Concerns over recycling business discussed

SALEM – Concerns about the operation of a recycling business on West Pershing Street will be discussed during an upcoming Rules and Ordinances Committee meeting, along with a possible change in the zoning code regarding scrap yards.

The meeting has been scheduled for 6 p.m. May 28 in city hall council chambers.

Councilman Clyde Brown, who has been very vocal about concerns regarding Downtown Metals & Recycling, raised the issue at the previous council meeting and brought it up again Wednesday night with both Mayor John Berlin and city Law Director Brooke Zellers during their reports.

Brown questioned Zellers about how the business came into compliance with the city’s zoning code, claiming the business remained out of compliance with the rules.

In April 2012, the city issued a letter to the business located at 423 W. Pershing St. saying it may be in violation of Chapter 1183.01 city zoning code which states the permitted uses within an M-2 Heavy Industrial Zone District.

According to the letter, that chapter refers to “manufacturing processes conducted wholly within an enclosed building consisting in whole or in part of cutting, forging, stamping, casting, extruding, drilling, rolling, welding, brazing, soldering, sawing, cleaning, sand or shot blasting, grinding, enameling, painting, galvanizing, finishing, heat treating or machining.”

The letter said “it was our understanding when metal recycling began, in 2009, at this location, it would consist of types of recycled metals that would be carried into the building with no exterior processing of metals. Our investigation has revealed that sometime in the last year, you began cutting up automobiles and other large metal objects on the outside of your building. This is a violation of Chapter 1183.01 (b).”

The letter ordered the business to come into compliance within 30 days of the date of the letter and noted “this shall consist of the processing of all metals ‘wholly within an enclosed building,’ in addition to advising this office of the product you are manufacturing.”

Since then, there have been several meetings between city officials and the owner of Downtown Metals and legal counsel for both. Earlier this year, Brown said he was told by Zellers during a council meeting that the city would likely be filing an injunction against the business and now he’s saying they’re in compliance. He questioned how.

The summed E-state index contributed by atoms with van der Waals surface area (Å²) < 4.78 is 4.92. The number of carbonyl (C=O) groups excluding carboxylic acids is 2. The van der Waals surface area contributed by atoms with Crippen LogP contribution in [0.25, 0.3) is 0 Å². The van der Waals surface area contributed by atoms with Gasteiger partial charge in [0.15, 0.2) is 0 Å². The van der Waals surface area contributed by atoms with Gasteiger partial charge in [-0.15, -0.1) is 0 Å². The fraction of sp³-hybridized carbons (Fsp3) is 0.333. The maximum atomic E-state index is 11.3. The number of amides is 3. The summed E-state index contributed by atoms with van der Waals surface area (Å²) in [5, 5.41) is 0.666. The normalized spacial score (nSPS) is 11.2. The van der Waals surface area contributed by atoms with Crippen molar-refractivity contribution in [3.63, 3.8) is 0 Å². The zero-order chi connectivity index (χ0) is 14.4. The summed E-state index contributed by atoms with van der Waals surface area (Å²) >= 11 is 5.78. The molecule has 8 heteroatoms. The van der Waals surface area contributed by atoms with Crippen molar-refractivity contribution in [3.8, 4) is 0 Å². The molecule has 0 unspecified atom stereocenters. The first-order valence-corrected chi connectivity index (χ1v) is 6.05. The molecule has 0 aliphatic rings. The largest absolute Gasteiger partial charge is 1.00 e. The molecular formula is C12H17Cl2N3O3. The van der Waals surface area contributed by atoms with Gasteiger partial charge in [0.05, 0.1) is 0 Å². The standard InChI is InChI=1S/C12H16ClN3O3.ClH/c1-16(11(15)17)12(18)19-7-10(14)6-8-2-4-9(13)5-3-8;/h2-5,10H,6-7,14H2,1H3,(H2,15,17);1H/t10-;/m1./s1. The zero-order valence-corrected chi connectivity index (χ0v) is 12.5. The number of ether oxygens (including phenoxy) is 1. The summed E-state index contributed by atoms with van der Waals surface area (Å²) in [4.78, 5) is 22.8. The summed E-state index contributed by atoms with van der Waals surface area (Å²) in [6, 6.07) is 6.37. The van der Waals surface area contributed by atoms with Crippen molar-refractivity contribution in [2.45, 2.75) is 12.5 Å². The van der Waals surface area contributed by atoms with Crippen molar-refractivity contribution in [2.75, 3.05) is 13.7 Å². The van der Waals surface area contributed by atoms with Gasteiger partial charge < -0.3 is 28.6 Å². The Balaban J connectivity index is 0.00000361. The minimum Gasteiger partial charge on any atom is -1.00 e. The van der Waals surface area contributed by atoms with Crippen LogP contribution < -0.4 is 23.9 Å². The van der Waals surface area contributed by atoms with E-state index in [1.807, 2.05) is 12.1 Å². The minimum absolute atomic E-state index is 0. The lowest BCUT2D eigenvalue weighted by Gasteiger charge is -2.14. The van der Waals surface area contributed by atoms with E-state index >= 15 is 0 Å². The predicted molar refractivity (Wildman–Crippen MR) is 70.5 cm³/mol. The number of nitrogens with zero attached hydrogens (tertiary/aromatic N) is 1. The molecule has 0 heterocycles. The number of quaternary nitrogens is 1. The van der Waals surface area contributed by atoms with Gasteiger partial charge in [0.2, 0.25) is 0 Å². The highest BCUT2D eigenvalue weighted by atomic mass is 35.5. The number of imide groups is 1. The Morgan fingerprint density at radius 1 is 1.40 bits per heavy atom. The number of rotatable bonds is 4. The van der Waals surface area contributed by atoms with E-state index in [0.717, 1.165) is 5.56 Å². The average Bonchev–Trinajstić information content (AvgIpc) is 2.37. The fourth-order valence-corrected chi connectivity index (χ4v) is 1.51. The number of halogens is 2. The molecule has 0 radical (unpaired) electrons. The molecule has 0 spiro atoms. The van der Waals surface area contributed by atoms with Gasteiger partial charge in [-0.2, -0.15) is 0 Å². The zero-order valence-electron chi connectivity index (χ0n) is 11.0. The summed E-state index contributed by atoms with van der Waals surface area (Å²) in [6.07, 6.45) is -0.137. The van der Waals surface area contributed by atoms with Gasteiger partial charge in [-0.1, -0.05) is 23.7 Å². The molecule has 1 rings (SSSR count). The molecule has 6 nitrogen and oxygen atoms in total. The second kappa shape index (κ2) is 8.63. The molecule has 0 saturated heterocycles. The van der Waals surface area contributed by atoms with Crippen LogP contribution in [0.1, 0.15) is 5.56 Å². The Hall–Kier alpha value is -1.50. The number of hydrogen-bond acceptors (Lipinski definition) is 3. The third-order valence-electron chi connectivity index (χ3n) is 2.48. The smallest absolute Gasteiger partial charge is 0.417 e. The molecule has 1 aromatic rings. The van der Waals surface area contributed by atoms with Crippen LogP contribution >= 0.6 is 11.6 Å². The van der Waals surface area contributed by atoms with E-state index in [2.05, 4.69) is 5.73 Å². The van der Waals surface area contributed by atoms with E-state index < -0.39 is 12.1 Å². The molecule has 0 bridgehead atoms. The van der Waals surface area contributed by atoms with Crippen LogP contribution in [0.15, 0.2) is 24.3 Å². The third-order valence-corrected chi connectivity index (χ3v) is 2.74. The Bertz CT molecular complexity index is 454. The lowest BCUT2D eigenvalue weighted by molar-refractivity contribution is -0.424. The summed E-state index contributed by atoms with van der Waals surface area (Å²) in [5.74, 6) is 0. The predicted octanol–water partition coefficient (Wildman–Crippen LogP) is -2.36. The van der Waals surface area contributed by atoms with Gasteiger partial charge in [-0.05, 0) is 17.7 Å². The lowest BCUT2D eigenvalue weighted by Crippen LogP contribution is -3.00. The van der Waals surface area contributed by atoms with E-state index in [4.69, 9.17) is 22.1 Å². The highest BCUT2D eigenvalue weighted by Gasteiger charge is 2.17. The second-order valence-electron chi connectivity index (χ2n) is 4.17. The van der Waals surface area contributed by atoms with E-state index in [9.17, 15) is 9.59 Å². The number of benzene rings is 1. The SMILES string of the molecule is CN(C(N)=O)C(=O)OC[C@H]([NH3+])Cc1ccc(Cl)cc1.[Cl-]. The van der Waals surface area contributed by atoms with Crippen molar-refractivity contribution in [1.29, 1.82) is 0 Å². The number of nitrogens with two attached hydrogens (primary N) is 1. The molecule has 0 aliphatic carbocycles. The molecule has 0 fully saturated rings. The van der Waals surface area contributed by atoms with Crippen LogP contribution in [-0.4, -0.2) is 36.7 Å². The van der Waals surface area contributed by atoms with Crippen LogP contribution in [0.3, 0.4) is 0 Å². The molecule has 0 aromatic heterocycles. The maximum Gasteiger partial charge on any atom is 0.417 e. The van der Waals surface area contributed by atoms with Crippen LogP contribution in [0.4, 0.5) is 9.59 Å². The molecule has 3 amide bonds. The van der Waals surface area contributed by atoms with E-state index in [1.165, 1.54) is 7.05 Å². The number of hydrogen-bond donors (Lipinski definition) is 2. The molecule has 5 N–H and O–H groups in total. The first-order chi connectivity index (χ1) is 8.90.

“You were at the meeting where they were determined to be in compliance,” Zellers said to Brown. “I thought it was pretty clear at that meeting.”

The business has installed a fence, which Brown said makes it hard to see what’s going on outside. Zellers told him if he sees a violation, he needs to contact the zoning officer. He said he can’t file for injunctive relief without a documented violation.

Berlin noted that he recommended to Brown previously to take action with the Rules & Ordinances Committee and possibly revise the zoning code.

A resident who lives across from the property addressed council and said “there are violations going on all the time and nobody wants to do anything about them.”

He complained about his sidewalk being run over and said he’s talked to the police and the zoning people.

Council President Mickey Cope Weaver asked that the Rules & Ordinances Committee of city council schedule a meeting to address the resident’s concerns.

Brown said he’s not leading a charge against the scrap yard, but said he’s “simply supporting what the people ask me to do,” noting he’s been hearing complaints about the location since before he was elected back on council.